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Subspecialty Training and Research

Our training is broad-based, and covers all the major subspecialties of anaesthetic practice. We also have a number of highly-specialised and supra-regional centres within our rotations.


The School is fortunate in having three separate cardiothoracic centres, carrying out a full range of surgery and intensive care.

The Heart Hospital offers surgical experience in cardiac and thoracic anaesthesia, cardiac intensive care, angiographic procedures and grown-up congenital heart disease (GUCH). Training in transoesophageal echocardiography (TOE) is to accreditable standard.

Harefield Hospital offers comprehensive cardiothoracic experience including cardiac and thoracic anaesthesia and ICU, cardiac and lung transplantation and ventricular assist devices.

The Brompton carries out complex paediatric surgical and angiographic procedures, and in adults provides cardiac and thoracic surgery. There is a specialist thoracic Intensive Care.

All STr posts in the school rotate through one or other of these hospitals, in order to satisfy the minimum CCST requirements. Additional fellowships for trainees with an interest in cardiothoracic anaesthesia are available at each hospital, and there are research-based fellowships available. These posts are available for 6 or 12 months. Advanced booking is recommended whenever possible.

For further details, use the website to contact:-
BROMPTON Arshad Ghori

The School also has a number of links with the USA, and Out-of-Program experiences are encouraged.

Trainees with an interest in cardiothoracic anaesthesia are advised to seek experience in multiple centres/countries. It is also an advantage to gain expertise with echocardiography, paediatrics, transplantation and ICU. To reach a level appropriate for appointment to Consultant needs a minimum of 12 months, but 18-24 is preferable. However, only 12 months of training in Cardiothoracics can count towards a CCT. Extra time must be taken as an OOPE.

ENT and Airway

ENT is an important subspecialty, and it incoporates a significant paediatric component. ENT and Airway skills are taught at some of our District General Hospitals, both our Teaching Hospitals and at the specialist Royal National Throat Nose and Ear Hospital.

We have a one year fellowship post, divided between UCLH and RNTNE. The post is intended for more senior trainees, and it may be suitable for Out-of-Program Training. It offers experience in fibreoptic intubation (awake or asleep), transtracheal ventilation, laser procedures and clinical research. A 'Head and Neck' 6 month job also exists at UCLH.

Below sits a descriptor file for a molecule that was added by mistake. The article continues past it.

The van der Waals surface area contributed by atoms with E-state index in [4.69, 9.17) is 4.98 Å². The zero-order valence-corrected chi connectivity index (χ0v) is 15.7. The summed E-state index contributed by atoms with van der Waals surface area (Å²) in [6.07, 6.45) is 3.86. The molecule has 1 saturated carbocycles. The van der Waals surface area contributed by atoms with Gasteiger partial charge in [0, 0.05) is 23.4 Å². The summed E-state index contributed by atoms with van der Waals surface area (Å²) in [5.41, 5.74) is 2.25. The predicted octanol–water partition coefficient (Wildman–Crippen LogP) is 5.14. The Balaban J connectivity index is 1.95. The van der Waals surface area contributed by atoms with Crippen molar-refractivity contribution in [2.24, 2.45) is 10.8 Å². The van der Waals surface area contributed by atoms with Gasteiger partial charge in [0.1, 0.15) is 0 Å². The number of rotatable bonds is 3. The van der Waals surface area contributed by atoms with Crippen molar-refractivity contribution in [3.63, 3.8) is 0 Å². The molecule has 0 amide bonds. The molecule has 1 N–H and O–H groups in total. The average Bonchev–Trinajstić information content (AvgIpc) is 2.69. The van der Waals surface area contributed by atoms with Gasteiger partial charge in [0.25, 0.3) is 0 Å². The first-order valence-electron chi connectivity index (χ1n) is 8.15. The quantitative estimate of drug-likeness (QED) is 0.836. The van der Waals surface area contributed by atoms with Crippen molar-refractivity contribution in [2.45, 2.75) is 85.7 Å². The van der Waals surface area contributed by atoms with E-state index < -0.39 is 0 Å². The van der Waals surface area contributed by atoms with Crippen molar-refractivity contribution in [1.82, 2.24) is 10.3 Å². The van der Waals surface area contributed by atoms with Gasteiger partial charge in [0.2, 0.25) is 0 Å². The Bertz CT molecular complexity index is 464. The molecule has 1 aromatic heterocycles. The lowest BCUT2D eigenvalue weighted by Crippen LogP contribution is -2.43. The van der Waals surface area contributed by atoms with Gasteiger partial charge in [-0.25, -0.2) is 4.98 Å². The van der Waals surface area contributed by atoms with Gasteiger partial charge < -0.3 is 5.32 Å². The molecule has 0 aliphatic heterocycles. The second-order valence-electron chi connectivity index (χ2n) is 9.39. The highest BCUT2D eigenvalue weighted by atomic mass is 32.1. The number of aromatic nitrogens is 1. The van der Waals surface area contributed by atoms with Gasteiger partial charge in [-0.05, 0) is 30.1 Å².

In time it is expected that the RNTNE and UCLH will come together on one site.

A fibreoptic intubation course is held frequently at UCLH and Colchester. Check 'Meetings and Lectures' section for details.


The Royal Free offers a highly specialised and well-established training in hepatobiliary and pancreatic surgery and liver transplantation. Four surgeons perform all types of surgery, including liver resection, pancreatectomy and transplantation. There is a special anaesthetic interest in coagulation monitoring and transfusion management, and there are active research and audit projects.

There are five posts available. Two are 12-month clinical research post, and the other three are six month clinical fellowships. Posts are only offered to post-fellowship trainees, and are usually booked at least a year in advance.

Trainees are advised that some previous cardiac experience is an advantage. Further details can be obtained from Dr Sue Mallett, Consultant Transplant Anaesthetist.


Experience in ITU is available at almost all the hospitals in the School. We can offer experience in general (DGH) ITU, and can also provide training in more specialised units, including neurosurgical, cardiothoracic, paediatric and hepatobiliary intensive care. We also have specific in-program three month ITU blocks at the Royal Free, University College, Royal London and Barts.

In the first 2 years of training all anaesthetists are required to undertake 'basic training in ICM' in a 3 month block. Our ST 1/2 rotations should include a minimum of three months ICM training.
In the later years of training all anaesthetic trainees are expected to complete 'intermediate training in ICM'. This is another 6 months of ICM training again delivered in 3 month blocks.

Intensive Care Medicine will become a standalone specialty with entry after Core Anaesthetic, Emergency or Medical Training. There is a national recruitment process.

For up to the minute advice and details regarding recruitment please see the Faculty of Intensive Care Medicine website.


Neurosurgery and neurosurgical ITU is one of the Key Competencies for StR 3/4s, and is an important part of anaesthetic practice. The school can provide neuroanaesthesia training at two sites - Queens Hospital, Romford and the National Hospital for Neurology and Neurosurgery at Queen Square. Neuroanaesthesia training occurs in some Royal Free blocks but is outsourced to the National Hospital in Queen Square.